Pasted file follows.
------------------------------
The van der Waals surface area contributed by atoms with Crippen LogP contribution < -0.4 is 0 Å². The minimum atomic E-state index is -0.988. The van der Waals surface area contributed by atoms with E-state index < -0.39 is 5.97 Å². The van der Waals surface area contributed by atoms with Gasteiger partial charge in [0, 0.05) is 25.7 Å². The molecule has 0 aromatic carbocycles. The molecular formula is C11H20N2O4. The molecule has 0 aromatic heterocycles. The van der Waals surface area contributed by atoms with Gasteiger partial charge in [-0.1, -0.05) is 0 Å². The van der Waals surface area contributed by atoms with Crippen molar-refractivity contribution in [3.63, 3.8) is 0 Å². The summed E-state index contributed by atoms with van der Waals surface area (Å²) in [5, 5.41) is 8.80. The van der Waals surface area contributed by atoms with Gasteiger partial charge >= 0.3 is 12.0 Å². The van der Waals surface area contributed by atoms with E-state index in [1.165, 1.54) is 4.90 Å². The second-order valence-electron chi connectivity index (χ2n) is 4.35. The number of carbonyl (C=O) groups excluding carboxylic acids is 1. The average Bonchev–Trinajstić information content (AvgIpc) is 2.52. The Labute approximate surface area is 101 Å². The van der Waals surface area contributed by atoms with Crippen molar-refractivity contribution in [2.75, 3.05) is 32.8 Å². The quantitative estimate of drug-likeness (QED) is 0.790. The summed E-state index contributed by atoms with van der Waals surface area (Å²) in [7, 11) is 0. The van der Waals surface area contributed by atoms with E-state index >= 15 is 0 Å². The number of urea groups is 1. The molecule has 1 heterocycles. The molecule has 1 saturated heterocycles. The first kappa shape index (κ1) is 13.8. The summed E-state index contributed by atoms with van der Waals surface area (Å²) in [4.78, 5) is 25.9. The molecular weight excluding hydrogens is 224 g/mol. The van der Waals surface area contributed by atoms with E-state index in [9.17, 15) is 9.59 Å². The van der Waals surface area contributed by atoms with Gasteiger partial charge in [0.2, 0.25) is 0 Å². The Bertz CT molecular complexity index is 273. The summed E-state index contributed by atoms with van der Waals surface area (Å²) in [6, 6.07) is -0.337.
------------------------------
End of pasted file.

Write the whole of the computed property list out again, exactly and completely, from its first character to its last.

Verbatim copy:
The van der Waals surface area contributed by atoms with Crippen LogP contribution < -0.4 is 0 Å². The minimum atomic E-state index is -0.988. The van der Waals surface area contributed by atoms with E-state index < -0.39 is 5.97 Å². The van der Waals surface area contributed by atoms with Gasteiger partial charge in [0, 0.05) is 25.7 Å². The molecule has 0 aromatic carbocycles. The molecular formula is C11H20N2O4. The molecule has 0 aromatic heterocycles. The van der Waals surface area contributed by atoms with Gasteiger partial charge in [-0.1, -0.05) is 0 Å². The van der Waals surface area contributed by atoms with Crippen molar-refractivity contribution in [3.63, 3.8) is 0 Å². The summed E-state index contributed by atoms with van der Waals surface area (Å²) in [5, 5.41) is 8.80. The van der Waals surface area contributed by atoms with Gasteiger partial charge >= 0.3 is 12.0 Å². The van der Waals surface area contributed by atoms with E-state index in [1.165, 1.54) is 4.90 Å². The second-order valence-electron chi connectivity index (χ2n) is 4.35. The number of carbonyl (C=O) groups excluding carboxylic acids is 1. The average Bonchev–Trinajstić information content (AvgIpc) is 2.52. The Labute approximate surface area is 101 Å². The van der Waals surface area contributed by atoms with Crippen molar-refractivity contribution in [2.75, 3.05) is 32.8 Å². The quantitative estimate of drug-likeness (QED) is 0.790. The summed E-state index contributed by atoms with van der Waals surface area (Å²) in [7, 11) is 0. The van der Waals surface area contributed by atoms with E-state index >= 15 is 0 Å². The number of urea groups is 1. The molecule has 1 heterocycles. The molecule has 1 saturated heterocycles. The first kappa shape index (κ1) is 13.8. The summed E-state index contributed by atoms with van der Waals surface area (Å²) in [4.78, 5) is 25.9. The molecular weight excluding hydrogens is 224 g/mol. The van der Waals surface area contributed by atoms with E-state index in [9.17, 15) is 9.59 Å². The van der Waals surface area contributed by atoms with Gasteiger partial charge in [0.2, 0.25) is 0 Å². The Bertz CT molecular complexity index is 273. The summed E-state index contributed by atoms with van der Waals surface area (Å²) in [6, 6.07) is -0.337.